An early departure put us on the road to Fez. Stops and discoveries along the journey began unfolding the daily life of the majority of Moroccans allowing us to appreciate the present as it is still dramatically shaped by their fascinating history.
We meandered along and over the local by-ways through rich rolling farmland, olive groves and vineyards. Most of this verdant land is dependent entirely upon rainfall and the waterways descending from the Rif and Middle Atlas. Land is divided into small family farms or groves, Villagers grow wheat, barley, citrus and cotton in a mild climate a lot like Southern California Migrant workers live on government lands and move around as the seasons change supplementing their income with what they can produce and sell along the roadside. It was the end of olive season and but we saw men and women working together to finalize the last harvesting.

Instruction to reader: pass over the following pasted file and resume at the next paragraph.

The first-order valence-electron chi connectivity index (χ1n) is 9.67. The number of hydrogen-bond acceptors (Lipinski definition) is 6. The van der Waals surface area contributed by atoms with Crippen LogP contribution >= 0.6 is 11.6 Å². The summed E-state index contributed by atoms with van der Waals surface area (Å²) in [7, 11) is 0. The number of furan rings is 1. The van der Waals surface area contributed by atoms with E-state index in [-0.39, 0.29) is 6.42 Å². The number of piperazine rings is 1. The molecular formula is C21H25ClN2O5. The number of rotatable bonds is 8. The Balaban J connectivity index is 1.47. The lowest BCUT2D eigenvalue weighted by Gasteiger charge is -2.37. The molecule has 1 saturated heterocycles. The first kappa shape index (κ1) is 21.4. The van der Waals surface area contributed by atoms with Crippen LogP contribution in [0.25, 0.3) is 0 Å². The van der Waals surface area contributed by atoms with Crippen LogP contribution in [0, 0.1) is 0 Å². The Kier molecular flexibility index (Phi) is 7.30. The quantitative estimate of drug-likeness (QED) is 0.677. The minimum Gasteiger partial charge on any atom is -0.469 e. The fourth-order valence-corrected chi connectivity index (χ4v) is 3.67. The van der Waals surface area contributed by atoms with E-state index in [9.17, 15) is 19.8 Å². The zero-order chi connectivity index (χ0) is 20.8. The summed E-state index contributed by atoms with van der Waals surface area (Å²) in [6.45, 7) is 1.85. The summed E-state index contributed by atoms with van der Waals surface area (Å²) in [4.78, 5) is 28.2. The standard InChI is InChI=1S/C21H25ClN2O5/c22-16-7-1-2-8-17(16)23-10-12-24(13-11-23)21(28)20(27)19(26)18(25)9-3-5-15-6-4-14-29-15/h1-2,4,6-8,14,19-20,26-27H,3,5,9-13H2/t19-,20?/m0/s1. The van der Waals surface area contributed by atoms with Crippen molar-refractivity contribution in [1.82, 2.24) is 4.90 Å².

Lunch in Meknes, heart of a vibrant wine growing area, a city divided into ancient and modern. The old part is on the west bank of the river Oued Boukfrane with the new town on the east. Pictured below is the Bab el-Mansour, the main gate leading into the medina proceeding through a ring of battlements. Described as far less touristy than Marrakesh or Fez, there are still abundant souks selling carpets and handicrafts but the local tradesmen and service people are there primarily for the locals.
Volubilis, the day’s highpoint, suddenly came in view as we swung around a valley and passed through the groves and family farms at the outskirts of Moulay Idriss, a vibrant small town. The Triumphal Arch signals the site and is visible from the approach. Ruins largely date from the 2nd and 3rd centuries AD but excavations reveal that the original settlement was by Carthaginian traders in the 3rd century BC.